Criticism of Temu ranges from data mining to rampant waste production to potentially forced labour use, but that hasn't stopped it becoming the world's fastest growing online retailer in just 18 months.
This story has been updated to reflect a reply we have received from Temu.
It has been accused of using slave labour, selling customers' personal details and feeding people's thirst for instant cheap goods at a fraction of the price of other retailers.
But despite the allegations and investigations by the likes of the US government, the e-commerce giant Temu keeps on growing.
"It's like AliExpress on steroids. It's hardcore," says BusinessDesk investigations editor Victoria Young - who's also a Temu user.
The Chinese-owned company has taken online retail to a new level and turned shopping into a game, she says, with a pyramid-style formula that uses influencers and the slogan "Shop Like a Billionaire".
Unlike its online rival Shein which sells fast fashion, Temu sells a vast array of products from clothing to wireless doorbell cameras to leather bags at rock bottom prices, and express ships them around the world.
It is less than 18 months old but is now the top app by downloads in the US, bigger than even Amazon. Its rapid growth has sparked investigations by US lawmakers into claims it uses forced labour and that it is importing products into the US duty-free.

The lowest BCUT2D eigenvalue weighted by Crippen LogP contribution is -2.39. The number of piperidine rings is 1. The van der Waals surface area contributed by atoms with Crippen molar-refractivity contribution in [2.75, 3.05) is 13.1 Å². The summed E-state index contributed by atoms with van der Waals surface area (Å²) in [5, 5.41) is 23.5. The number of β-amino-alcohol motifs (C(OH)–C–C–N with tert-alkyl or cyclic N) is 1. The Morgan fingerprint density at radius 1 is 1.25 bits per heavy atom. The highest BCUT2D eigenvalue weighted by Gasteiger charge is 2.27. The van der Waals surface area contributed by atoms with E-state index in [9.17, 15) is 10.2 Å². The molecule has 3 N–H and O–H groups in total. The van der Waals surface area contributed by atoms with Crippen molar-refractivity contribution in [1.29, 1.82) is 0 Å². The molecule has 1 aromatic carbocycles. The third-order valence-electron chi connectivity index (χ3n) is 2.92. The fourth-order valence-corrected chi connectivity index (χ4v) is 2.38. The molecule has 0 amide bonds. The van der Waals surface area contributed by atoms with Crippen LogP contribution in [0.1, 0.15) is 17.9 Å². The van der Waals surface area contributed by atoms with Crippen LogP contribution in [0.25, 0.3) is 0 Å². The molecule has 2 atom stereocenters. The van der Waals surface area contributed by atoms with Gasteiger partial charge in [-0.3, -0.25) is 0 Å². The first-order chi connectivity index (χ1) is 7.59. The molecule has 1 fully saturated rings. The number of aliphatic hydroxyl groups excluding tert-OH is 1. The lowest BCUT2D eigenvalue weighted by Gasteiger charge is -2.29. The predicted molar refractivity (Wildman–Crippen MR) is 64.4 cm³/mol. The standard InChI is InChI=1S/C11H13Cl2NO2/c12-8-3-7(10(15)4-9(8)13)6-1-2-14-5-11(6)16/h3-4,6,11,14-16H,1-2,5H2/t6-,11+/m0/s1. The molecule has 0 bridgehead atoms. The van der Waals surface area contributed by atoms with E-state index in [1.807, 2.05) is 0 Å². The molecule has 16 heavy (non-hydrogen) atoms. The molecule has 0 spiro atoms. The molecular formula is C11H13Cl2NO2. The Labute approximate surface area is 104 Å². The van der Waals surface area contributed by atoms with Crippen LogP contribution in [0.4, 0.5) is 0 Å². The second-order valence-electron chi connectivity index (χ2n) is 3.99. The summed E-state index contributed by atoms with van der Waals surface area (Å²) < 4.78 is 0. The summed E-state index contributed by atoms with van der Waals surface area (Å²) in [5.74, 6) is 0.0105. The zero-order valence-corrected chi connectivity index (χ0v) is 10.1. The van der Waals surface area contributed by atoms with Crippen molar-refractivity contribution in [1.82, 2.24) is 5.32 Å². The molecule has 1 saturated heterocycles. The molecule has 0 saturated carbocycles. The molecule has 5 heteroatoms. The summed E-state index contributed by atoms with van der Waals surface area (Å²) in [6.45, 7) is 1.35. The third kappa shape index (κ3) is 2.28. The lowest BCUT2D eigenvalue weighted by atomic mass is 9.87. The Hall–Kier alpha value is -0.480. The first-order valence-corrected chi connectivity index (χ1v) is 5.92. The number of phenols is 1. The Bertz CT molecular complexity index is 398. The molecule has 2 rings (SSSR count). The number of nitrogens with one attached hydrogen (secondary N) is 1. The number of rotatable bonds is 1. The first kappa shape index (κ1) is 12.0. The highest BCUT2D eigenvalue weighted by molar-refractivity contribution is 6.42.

The BBC reports UK anti-slavery charities have raised similar concerns, with suggestions that Temu sources its goods from areas where forced Uyghur slave labour is used.
Temu told the BBC that it strictly prohibits the use of forced, penal or child labour and that "anyone doing business with it must comply with all regulatory standards and compliance requirements".
Young explains Temu's background to The Detail and looks at the slave-labour and data mining allegations in the New Zealand context.
The company is owned by the Nasdaq-listed PDD Holdings, which was founded by billionaire Colin Huang. Formerly based in Shanghai, it has relocated to Dublin, likely for tax reasons.
Its products are dirt cheap because Temu cuts out the middle man, directly sourcing the products from the suppliers and selling on to the customers. Temu's aggressive, intense marketing model that relies on a form of pyramid selling, where customers refer it to their network of friends, sets it apart, says Young.
She describes how she was introduced to the online megastore by a friend.
"A girlfriend of mine posted in a group chat: 'Can you accept my invitation so I can get a free gift'."
Young clicked to accept the invitation and was immediately offered 10 free gifts herself, followed by promises of 10 percent discounts.
"And then the wheels start spinning and then you tap the wheel and it says, 'Hooray', you've won free shipping." The casino-style game continued until she was told if she wanted her 10 free gifts she needed to share it with friends. Just as aggressive are the follow-ups with three daily emails from Temu urging her to buy more.
Young says the pyramid technique combined with the company's huge marketing budget - reportedly more than $3 billion a year - its use Instagram influencers to show off their Temu "hauls" and advertising at big events such as the Super Bowl makes it a hard act to follow for local retailers.